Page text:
Founder and president
Institute for Women and Technology
Palo Alto, California
I was recently diagnosed with cancer. It has made me realize that a rat race without value is pretty foolish. Struggling with cancer has taught me to bring my values into my work now. I've learned how important it is not to say, "I'll just do this to make a whole lot of money now, and then I'll put my values in later."
I've been very disturbed by the past five years in the high-tech world. We've seen folks just sitting around saying, "I bet we could sell this." Particularly in the dotcom world, where products are built so quickly, we've seen technical folks coming up with technology for technology's sake, without thinking about whether it has value.
I love technology. I love creating it. It's wonderful, and it's fun. I've worked with it for 30 years, and I want to find ways for future technology to help create a better world -- not just a greedier hierarchy of haves and have-nots. It's taken this new-economy slowdown to make us say, "Oops, what have we missed here? Maybe being fast isn't quite enough." We've got to get beyond fast. If you're going too fast, you're not listening. You miss out on vision, on value. We have to engage people in the whole process of defining the future. People have the right to think about technology for themselves, to express what they need technology to do for them and to help create that future.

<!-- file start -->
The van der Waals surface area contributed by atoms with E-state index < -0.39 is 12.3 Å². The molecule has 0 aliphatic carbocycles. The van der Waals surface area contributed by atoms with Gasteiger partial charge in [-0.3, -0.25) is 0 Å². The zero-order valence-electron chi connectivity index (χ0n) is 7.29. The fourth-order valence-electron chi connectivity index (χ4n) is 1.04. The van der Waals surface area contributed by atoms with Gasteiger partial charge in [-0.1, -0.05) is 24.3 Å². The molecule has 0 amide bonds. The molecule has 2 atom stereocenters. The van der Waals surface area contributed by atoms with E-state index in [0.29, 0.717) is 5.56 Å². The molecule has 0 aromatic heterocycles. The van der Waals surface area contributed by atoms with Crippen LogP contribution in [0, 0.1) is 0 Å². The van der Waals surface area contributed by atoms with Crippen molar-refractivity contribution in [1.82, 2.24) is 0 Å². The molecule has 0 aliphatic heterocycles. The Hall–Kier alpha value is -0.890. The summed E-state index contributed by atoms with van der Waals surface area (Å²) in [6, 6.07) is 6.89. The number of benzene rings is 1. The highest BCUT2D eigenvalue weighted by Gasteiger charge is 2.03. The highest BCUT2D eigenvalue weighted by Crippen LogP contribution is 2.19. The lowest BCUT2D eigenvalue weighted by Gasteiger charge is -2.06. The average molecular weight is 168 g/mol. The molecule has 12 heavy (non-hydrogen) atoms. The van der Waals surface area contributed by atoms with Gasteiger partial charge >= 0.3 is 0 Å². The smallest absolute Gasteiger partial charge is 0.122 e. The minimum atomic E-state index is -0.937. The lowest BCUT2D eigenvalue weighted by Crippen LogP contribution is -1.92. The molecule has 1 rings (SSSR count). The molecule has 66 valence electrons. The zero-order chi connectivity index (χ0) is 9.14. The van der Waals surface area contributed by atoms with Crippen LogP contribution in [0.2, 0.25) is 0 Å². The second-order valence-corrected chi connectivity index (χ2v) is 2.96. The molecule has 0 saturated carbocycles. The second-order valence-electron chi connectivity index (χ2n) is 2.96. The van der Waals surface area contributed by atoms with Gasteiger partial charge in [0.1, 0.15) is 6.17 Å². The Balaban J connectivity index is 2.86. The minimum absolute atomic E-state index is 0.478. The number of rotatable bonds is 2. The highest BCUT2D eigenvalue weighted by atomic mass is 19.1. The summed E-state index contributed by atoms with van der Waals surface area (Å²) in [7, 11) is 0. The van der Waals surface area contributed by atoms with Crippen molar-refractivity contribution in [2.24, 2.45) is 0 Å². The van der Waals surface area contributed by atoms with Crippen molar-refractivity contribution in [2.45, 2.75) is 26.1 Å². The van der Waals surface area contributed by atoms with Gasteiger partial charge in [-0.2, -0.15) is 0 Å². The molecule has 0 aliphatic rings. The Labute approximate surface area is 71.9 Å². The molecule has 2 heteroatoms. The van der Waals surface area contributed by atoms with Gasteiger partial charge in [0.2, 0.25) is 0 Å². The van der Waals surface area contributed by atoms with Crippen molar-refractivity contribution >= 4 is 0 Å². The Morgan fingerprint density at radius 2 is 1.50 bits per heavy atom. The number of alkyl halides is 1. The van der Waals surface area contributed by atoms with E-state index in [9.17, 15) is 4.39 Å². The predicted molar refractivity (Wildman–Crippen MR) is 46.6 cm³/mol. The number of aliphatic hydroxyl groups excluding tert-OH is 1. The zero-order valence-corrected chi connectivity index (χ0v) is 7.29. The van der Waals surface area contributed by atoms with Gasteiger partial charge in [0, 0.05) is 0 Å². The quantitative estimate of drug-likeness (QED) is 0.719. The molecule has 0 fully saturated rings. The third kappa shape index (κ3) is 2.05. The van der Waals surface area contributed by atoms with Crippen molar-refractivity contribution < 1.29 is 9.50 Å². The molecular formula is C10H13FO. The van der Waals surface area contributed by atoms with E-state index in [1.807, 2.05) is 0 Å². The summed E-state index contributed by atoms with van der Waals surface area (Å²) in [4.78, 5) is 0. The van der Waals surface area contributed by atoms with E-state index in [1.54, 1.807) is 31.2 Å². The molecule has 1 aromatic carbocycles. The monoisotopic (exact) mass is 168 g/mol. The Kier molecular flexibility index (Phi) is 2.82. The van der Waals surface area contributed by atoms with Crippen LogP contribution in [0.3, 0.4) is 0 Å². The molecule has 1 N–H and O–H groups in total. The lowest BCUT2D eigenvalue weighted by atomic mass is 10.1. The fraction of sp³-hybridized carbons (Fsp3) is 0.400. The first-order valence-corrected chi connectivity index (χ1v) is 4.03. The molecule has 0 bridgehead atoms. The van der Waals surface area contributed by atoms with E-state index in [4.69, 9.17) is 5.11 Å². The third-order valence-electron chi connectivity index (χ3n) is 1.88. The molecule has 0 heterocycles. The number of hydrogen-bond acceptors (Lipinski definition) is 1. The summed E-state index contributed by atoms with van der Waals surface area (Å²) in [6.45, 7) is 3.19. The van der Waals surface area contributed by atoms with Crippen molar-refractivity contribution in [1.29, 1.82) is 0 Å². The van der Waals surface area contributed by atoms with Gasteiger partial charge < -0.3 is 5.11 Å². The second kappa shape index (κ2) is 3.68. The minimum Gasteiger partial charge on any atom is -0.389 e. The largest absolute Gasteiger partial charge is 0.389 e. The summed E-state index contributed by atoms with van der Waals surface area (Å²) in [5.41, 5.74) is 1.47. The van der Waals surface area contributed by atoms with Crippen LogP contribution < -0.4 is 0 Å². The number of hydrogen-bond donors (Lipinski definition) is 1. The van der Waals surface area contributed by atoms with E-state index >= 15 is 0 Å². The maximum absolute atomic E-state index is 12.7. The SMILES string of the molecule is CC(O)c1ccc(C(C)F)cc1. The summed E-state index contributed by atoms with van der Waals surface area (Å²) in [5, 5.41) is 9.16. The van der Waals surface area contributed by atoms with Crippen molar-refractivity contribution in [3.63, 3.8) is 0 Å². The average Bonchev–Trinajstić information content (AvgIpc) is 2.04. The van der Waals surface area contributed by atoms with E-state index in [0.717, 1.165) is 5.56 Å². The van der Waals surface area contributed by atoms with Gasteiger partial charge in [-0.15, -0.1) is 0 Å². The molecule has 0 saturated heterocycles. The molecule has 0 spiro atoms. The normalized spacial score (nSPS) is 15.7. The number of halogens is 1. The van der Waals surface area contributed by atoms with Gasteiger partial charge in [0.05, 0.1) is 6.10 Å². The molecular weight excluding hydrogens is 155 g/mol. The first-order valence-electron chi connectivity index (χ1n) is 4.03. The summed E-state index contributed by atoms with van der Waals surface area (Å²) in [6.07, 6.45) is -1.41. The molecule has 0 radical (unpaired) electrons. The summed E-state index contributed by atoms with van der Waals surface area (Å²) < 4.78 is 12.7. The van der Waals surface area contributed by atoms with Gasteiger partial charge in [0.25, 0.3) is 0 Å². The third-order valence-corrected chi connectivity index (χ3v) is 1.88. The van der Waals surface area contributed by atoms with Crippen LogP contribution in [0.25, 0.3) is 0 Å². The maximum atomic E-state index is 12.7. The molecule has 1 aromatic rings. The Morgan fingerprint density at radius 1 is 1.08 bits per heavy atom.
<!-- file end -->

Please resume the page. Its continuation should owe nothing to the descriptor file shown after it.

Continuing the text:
Anita Borg (email@example.com) is the founder and president of the Institute for Women and Technology (IWT), a nonprofit research organization dedicated to increasing the impact of women on all aspects of technology. She is also the creator of Systers, one of the oldest global electronic networks of women in computer science, and the cofounder of the Grace Hopper Celebration of Women in Computing, a prestigious conference for women in the computer-science field. Borg previously appeared in FC 27, September 1999 ("Sisterhood Is Digital").
Chairman, president, and CEO
Shell Oil Co.
Over the past five years, the new economy forced me to relearn learning and to redefine leadership. None of the historical references on understanding the world, the marketplace, and work apply anymore. Dump the time-honored absolutes on their heads, because the power source of management -- information -- no longer costs big bucks. Speed is the Holy Grail. To make sense of such a rapidly changing environment, I had to draft an entirely new competitive framework for how we do business.
From 1996 to 1999, I was obsessed with learning. That time was the greatest learning period of my life. In today's world, proprietary knowledge is fickle: You can quickly leapfrog from one idea to the next, but continuous learning is enduring. It requires ego management. And I've adjusted my attitude to fit a grassroots definition of leadership. Five years ago, my job was to provide answers; today, my job is to create ways for frontline workers to find solutions. For me, learning used to be one of those things that is nice to do -- with the casual concession that the more removed you were from the front lines, the more likely you were to neglect that learning. But today, no matter what your title is, continuous learning is your job.
Steve Miller (firstname.lastname@example.org) became chairman, president, and CEO of Shell Oil Co. in 1999. Previously, as a group managing director of the Royal Dutch/Shell Group, he launched a grassroots leadership approach to transform the corporate giant, worth $128 billion at the time. Miller previously appeared in FC 14, April:May 1998 ("Grassroots Leadership").